Greek Real Estate Market Trends

Crete's Real Estate Emerging Trends

Greek Real Estate Market and  Financial Crisis: The economic crisis concerning Greece’s future in the  Euro zone  continues.  Greece is struggling to pay back huge loans from European countries and the IMF  that  helped keep the nation afloat. Greece is in a difficult financial situation indeed. Real estate, for many decades the “stream engine” of the Greek economy, should at last, be profoundly re-energized. It needs a plethora of growth metrics and assistance to restart.

Both the governmental authorities, and developers/investors/property owners and shareholders, have to face this unpleasant reality. The country has a gigantic potential to exploit more of its real estate assets in a synergistic and professions interconnected structure. Each real estate side has to recognize its main objectives and implement improvements and intelligent modifications in real estate market mechanisms, standards, transactions legislation and business ethics.

Greek Real Estate Market: Analysis

While property price statistics for 2015 painted a fairly bleak picture for the real estate market as  a  whole,  they  did  not  fully  reflect  the devastation  wreaked  so  rapidly.  Residential  property  appraisals-transactions  were 43%  down  on  the  previous  year  in  2015, dwelling permits fell 25% from January to November 2015 compared to the same period in 2014. However, Greek real estate market still poses a number of challenges for investors and stakeholders operating within.


The crisis opens new windows of opportunities for the Greek real estate market. Tax collection policies need to be improved and modernized by fighting tax evasion as well as simplifying and widening the taxation provisions. Particularly the taxation system in relation to the property assets and transaction appears to be associated with obsolete, irrational and unfair mechanisms. None of Greece’s four neighbouring countries currently apply such a high level of property taxes with observable benefits for their societies and real estate market growth.  Belgium, Italy and Greece also apply tax on property transactions at rates of more than 10 %.

To restore market productivity, growth and competitiveness it is vitally important to improve administration procedures, ensure tax stability, law simplicity, mitigate bureaucracy and establish transparency. A VAT tax of approximately 3-5% for all real estate transaction could be an effective initial step on a continuous improvement process. This in turn, will facilitate fiscal consolidation and real estate market dynamic reinforcement.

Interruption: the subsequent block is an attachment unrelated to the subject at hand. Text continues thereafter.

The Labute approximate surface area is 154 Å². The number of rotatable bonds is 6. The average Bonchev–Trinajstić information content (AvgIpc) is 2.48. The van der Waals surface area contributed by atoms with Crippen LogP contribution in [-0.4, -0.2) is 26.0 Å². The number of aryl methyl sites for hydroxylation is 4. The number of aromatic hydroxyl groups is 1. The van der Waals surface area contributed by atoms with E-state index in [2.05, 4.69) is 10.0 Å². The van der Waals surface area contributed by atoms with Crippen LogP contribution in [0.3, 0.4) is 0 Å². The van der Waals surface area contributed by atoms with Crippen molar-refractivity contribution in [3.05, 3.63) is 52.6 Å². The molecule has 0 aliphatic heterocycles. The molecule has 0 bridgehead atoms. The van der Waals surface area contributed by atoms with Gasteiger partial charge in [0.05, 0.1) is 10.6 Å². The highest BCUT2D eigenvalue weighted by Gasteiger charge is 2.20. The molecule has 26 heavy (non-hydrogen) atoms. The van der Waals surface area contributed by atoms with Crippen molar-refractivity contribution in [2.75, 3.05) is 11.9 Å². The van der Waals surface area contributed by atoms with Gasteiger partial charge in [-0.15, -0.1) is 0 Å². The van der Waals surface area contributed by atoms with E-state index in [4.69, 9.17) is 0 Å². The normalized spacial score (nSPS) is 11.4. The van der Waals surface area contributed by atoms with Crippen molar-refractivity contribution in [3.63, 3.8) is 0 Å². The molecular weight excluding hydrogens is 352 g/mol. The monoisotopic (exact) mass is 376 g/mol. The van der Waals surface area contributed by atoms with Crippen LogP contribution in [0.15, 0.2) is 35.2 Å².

According to a Business Partners article from Mr. Panagiotidis, Deputy CEO of PANHOL Developments,  zoning and building regulations should be reliable, flexible and facilitate the implementation of successful concepts enhanced with clear and long-term incentives to real estate investors and developers. “Developers need to know clearly where and what  they can develop. The state can provide tax incentives or better building coefficient ratios for concepts that bring real and constant inflows to the economy from foreign buyers who want to invest or live in Greece. Developers might have an incentive to create compounds designed primarily for foreigners. We can create projects for foreign students and baby boomers who adore Greece, non-EU citizens (Chinese), new practicing doctors or young scientists, in many locations near major cities or on islands. We can offer financial incentives to be more attractive than our competitors.”


Although many investors are extremely concerned about the out-look for Greece’s retail sector and fragile economy, the real estate market of Crete offers an intriguing mix of attractive possibilities. The luxury real estate market on Crete is starting to stabilize now that Greece’s future in the Euro seems secure (?), reports the international real estate consultancy Engel & Völkers. In the same mode Cushman & Wakefield reports that inquiries on high-end residential property should be increased by approximately 20% in 2016.

Demand is directed at luxury villas, homes and hotels, located on the north coast with direct sea access or exceptional views to the Aegean Sea. Properties with three or more bedrooms, exclusive quality fittings and substantial building plots are appealing and attractive assets to more and more investors. Buyers of luxury homes in a prime location (Apokoronas, Kissamos, Platanias) in Chania are procuring a stable asset investment with potential for high ROI, in addition to an investment in environmental quality, high living standards, security and life quality.

The market for luxury and exclusive second homes is an attractive option for foreign investors. A majority of holiday homes and luxury residence owners in Crete are wealthy foreigners or Greek expats who acquired their property with little or no borrowed capital. Under these circumstances they are not forced to sell their property on economic reasons and thus market stabilization is established. Moreover, additional impetus has emerged from the flourishing tourism industry and its potential.

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